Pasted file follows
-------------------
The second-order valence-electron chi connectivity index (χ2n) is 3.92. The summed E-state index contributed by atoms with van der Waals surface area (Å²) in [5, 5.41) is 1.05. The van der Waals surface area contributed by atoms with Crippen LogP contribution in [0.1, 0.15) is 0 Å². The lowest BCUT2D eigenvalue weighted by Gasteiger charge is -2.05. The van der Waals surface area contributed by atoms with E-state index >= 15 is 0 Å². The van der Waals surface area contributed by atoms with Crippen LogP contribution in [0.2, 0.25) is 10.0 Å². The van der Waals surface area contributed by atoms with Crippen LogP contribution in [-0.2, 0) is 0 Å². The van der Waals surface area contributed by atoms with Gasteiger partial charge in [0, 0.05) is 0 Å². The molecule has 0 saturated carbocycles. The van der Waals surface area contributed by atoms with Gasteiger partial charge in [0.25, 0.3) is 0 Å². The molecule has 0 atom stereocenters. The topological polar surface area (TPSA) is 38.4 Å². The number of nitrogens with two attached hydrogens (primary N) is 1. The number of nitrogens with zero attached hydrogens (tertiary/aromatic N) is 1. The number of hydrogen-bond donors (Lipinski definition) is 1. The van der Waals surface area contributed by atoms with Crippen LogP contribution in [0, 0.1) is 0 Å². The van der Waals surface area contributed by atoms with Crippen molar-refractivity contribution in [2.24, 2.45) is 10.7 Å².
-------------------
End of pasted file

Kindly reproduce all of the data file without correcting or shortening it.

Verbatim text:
The second-order valence-electron chi connectivity index (χ2n) is 3.92. The summed E-state index contributed by atoms with van der Waals surface area (Å²) in [5, 5.41) is 1.05. The van der Waals surface area contributed by atoms with Crippen LogP contribution in [0.1, 0.15) is 0 Å². The lowest BCUT2D eigenvalue weighted by Gasteiger charge is -2.05. The van der Waals surface area contributed by atoms with E-state index >= 15 is 0 Å². The van der Waals surface area contributed by atoms with Crippen LogP contribution in [0.2, 0.25) is 10.0 Å². The van der Waals surface area contributed by atoms with Crippen LogP contribution in [-0.2, 0) is 0 Å². The van der Waals surface area contributed by atoms with Gasteiger partial charge in [0, 0.05) is 0 Å². The molecule has 0 saturated carbocycles. The van der Waals surface area contributed by atoms with Gasteiger partial charge in [0.25, 0.3) is 0 Å². The molecule has 0 atom stereocenters. The topological polar surface area (TPSA) is 38.4 Å². The number of nitrogens with two attached hydrogens (primary N) is 1. The number of nitrogens with zero attached hydrogens (tertiary/aromatic N) is 1. The number of hydrogen-bond donors (Lipinski definition) is 1. The van der Waals surface area contributed by atoms with Crippen LogP contribution in [0, 0.1) is 0 Å². The van der Waals surface area contributed by atoms with Crippen molar-refractivity contribution in [2.24, 2.45) is 10.7 Å².